# Extract Pattern using Short Text Processing

We are facing issue in our project. We have a data set of around 25000 rows, we have a column name title, it contains text data and we have a score column in the data set.We want to use Machine Learning techniques to know what are the factors that make the label High, by factor i mean what are the key words etc.., as use can see we have a short text so what is the most proper technique to extract the maximum knowledge related to the label from this short text,I did some pre processing on the text by cleaning it then extracting ngram features using tf-idf weighting function, then i tried using decision trees algorithm for classification of text For example:

   Score Label                       Tactic Title
1.  High                        Opportunity Movement.
2.  Low                         Partner Launch.
3.  High                        Implement Mix panel stories.
4.  Low                         Improve app performance and reduce multiple API Calls.
6.  Low                         Support SimpleStarta Team Goal.

• i modified the question, now i am looking for most used NLP techniques, to build a learning model for short text... – Arslan Sohail Mar 6 '18 at 10:05
• I did some preprocessing on the text by cleaning it then extracting ngram features using tf-idf weighting function, then i tried using decision trees algorithm for classification of text – Arslan Sohail Mar 6 '18 at 10:12
• Thanks. How well did your tf-idf over ngram features decision tree algorithm work? This is a useful baseline, and worth adding your most recent comment to the question, because as well as showing that this is a real problem that you are attempting to solve yourself, it also shows someone writing an answer the kind of advice that you are likely to understand or need. – Neil Slater Mar 6 '18 at 10:43
• @NeilSlater we have a very low accuracy using tf-idf over ngram features decision tree algorithm,maybe because tf idf vectors are very sparse and there a lot of common words between both classes. – Arslan Sohail Mar 6 '18 at 11:41
• It may also be because there is little or no correlation between the score and the text. Do you have any reason to suspect that the text of the title has a noticeable impact on the score? – Neil Slater Mar 6 '18 at 11:59

## Problem 1: "Tactic Titles" Are Really TEXT

i.e. they are not standard "tags". I say this because they seem so structured and tag-like. For instance in text analysis using NLP techniques you mostly deal with texts in which "Review Comments" and "Reviewing Comments" and "Comment Review" are supposed to be considered the same.

Actually the way you already tried is a valid way to do it.

Another idea could be using information theoretic approaches. It means using something like Tf-IDF approach but this time taking classes into account. Here you are going to look for words/n-grams which appear a lot in desired class (High) and not a lot in the other class. A simple formulation could be:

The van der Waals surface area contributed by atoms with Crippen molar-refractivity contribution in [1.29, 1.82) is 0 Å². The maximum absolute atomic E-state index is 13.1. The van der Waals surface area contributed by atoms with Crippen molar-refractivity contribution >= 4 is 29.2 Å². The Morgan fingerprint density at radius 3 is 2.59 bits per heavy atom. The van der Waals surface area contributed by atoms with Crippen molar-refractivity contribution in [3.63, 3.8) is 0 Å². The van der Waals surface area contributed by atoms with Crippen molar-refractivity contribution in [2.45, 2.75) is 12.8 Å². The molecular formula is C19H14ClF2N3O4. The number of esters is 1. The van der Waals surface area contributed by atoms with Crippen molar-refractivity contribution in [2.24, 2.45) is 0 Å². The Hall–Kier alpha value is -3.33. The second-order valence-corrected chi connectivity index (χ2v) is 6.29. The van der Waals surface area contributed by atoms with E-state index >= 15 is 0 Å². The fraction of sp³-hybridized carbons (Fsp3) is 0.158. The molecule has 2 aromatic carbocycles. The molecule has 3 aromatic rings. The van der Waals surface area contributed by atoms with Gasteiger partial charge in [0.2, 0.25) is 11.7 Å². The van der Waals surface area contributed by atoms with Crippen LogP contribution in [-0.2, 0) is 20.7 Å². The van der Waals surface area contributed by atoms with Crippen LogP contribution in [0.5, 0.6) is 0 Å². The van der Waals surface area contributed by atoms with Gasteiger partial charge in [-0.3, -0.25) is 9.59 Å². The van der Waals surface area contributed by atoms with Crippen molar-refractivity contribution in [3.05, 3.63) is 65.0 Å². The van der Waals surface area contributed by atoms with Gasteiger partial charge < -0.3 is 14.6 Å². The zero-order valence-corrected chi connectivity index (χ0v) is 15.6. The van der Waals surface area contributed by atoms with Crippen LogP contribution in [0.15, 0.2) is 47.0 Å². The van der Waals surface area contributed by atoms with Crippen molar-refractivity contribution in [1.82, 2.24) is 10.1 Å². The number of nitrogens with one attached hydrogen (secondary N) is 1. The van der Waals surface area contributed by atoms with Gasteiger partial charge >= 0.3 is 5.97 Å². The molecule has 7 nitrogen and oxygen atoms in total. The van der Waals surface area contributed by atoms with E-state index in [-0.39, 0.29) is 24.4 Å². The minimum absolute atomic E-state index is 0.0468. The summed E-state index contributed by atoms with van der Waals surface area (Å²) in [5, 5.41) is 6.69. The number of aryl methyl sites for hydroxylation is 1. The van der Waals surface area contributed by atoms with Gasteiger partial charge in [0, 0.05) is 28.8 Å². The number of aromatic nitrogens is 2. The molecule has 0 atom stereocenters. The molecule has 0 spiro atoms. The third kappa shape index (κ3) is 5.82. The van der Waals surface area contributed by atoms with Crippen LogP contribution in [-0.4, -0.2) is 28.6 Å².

$$Score_{w_i} = \frac{N_{high}}{N_{low}+1}$$ where $N_{high}$ is the number of times the word $w_i$ appeared in class High and $N_{low}$ is the number of times the word $w_i$ appeared in class Low. The constant $1$ is just a smoother to avoid a zero denominator.

If you use it be careful about overfitting as you are learning features in a very implicit and hand-crafted way. To avoid overfitting you may prune your found words based on a min_count or max_count limitation.

Of course this is a simple score and you can improve it by modification (e.g. i did not consider the normalization which is better to be considered, etc.)

For prediction you can also simply use naive Bayes. Count words/phrases based on Bayesian approach (just count the frequency of words happening in each class) and normalize them to probabilities. Now you have most likely data given classes and the probability of classes. A new data comes and $P(C|D)=P(D|C)\times P(C)$ is calculated easily.

## Problem 2: The "Tactic Titles" Are Just Fixed Tags (Maybe irrelevant to score)

Means that semantics are not correlated with classes i.e. two titles with similar terms or meanings might be in two different classes.

Then it's not a learning problem. Either you have the label of the new data in the dictionary so you just extract the class, or you don't have it so you don't know about it!

How would you want to know that "Partner Launch" is low priority but "Review Comments" is high if you have no meta-information form the organization behind it? How can you predict that based on this most probably "Write Comments" is High or Low? .If you argue that Machine Learning is supposed to learn that latent variable behind, then I would say yes! but please note that maybe that latent phenomenon is not correlated with Text. For instance if you get meta-data about which department is doing any of this tasks, you may end up with a more correlated/causal set of features. The long story short: Maybe the information is not in TEXT but some other aspects.

Have you tried the boring, straightforward approach? Get a list of all words and count how often they occur with a high or a low label. (Exclude words that occur only once or twice, and also the words that occur very often).

For example:

      Score Label     Tactic Title
1.   High            Build Batmobile
2.   Low             Repair Batcave
3.   High            Paint Batmobile
4.   Low             Paint Batcave


The words that occur more than once are Paint, Batmobile, Batcave. Batmobile has 100% High labels, Paint has 50% and Batcave has 0%. You get the idea.